TEL AVIV, Israel, March 14 (UPI) -- Fears that discussing the Armenian genocide would disrupt Israel's relations with Turkey led lawmakers to drop the issue Wednesday.
Voting 15 to 12, the Israeli legislature rejected a call by Knesset Member Haim Oron of the dovish opposition Meretz Party to discuss the massacre that next month will mark its 80th anniversary. Ottoman Turks have killed almost 1.5 million Armenians and deported more than 500,000 others then, Oron noted.
"Especially as a people who knew the Shoah (Nazi Holocaust) ... fought its denial, we must show special sensitivity to another nation's disaster," he said.
However Haaretz noted that Prime Minister Ehud Olmert and Foreign Minister Tzipi Livni wanted the motion killed because they feared a crisis with Turkey.
Oron said the Prime Minister's office had asked him to drop the subject and Livni, called him twice asking him to let go.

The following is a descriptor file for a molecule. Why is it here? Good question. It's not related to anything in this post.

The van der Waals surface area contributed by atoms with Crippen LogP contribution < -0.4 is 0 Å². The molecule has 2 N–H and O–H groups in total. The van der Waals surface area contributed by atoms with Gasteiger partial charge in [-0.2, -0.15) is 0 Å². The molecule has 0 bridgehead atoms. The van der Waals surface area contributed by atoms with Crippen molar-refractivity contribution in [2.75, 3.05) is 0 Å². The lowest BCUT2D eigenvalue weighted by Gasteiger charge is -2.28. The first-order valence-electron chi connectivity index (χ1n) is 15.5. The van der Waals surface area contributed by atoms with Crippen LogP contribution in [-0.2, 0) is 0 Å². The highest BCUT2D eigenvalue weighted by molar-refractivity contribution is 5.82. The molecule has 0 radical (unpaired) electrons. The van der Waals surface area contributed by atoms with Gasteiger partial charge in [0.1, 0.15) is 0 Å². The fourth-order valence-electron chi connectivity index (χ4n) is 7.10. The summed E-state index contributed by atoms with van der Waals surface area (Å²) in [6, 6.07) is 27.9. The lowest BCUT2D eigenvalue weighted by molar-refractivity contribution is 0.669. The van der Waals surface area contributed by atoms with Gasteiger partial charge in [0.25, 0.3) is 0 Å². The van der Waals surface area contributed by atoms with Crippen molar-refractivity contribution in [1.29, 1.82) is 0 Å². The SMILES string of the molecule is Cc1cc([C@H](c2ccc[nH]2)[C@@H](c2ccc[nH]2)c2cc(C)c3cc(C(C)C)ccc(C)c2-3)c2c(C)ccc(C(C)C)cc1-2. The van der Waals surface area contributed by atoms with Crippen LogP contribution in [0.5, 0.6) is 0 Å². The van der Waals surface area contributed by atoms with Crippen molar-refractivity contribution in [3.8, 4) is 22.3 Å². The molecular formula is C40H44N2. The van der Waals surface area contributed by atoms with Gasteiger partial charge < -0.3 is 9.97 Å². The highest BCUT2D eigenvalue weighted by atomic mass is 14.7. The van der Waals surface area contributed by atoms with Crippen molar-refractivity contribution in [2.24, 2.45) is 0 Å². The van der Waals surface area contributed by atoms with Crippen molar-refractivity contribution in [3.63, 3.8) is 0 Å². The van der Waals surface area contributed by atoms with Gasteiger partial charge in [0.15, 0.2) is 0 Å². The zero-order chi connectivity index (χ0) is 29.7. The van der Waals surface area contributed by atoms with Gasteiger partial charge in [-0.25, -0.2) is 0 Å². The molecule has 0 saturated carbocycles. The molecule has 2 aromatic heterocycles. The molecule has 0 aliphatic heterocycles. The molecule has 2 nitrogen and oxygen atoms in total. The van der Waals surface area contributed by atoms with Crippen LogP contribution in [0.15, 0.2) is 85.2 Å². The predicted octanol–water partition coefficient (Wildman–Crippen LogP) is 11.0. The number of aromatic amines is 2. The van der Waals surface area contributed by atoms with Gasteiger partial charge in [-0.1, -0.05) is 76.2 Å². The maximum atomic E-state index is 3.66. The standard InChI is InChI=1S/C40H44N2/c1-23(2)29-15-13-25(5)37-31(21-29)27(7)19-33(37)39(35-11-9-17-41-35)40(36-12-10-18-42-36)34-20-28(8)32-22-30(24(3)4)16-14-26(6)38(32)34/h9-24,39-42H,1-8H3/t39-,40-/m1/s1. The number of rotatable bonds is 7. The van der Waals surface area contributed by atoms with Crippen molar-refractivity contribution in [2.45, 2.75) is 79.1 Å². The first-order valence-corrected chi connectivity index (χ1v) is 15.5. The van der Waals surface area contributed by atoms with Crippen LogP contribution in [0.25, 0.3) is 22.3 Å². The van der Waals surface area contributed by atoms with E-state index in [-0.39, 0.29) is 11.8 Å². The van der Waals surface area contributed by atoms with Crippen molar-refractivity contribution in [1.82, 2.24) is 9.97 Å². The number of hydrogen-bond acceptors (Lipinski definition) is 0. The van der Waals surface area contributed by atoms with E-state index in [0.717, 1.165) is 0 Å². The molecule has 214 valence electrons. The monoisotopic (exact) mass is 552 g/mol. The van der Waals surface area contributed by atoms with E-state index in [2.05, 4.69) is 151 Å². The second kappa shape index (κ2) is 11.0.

Health Minister Yaakov Ben-Yizri, who spoke on Livni's behalf, said Israel understands the Armenians' sensitivity, each side tried to proves its case, and Israel hopes they could have an open dialogue to heal wounds.
The Turks have been particularly sensitive to U.S. moves to recognize that massacre as "genocide."
Turkish Daily News noted that in the past month Foreign Minister Abdullah Gul, Chief of the General Staff Gen. Yasar Buyukanit and a Turkish parliamentary delegation met U.S. Congressmen and administration officials to prevent a decision recognizing the Armenian massacre as genocide.
They argued such a decision would be a psychological victory for the Armenians, and a cause for claiming compensation and territory.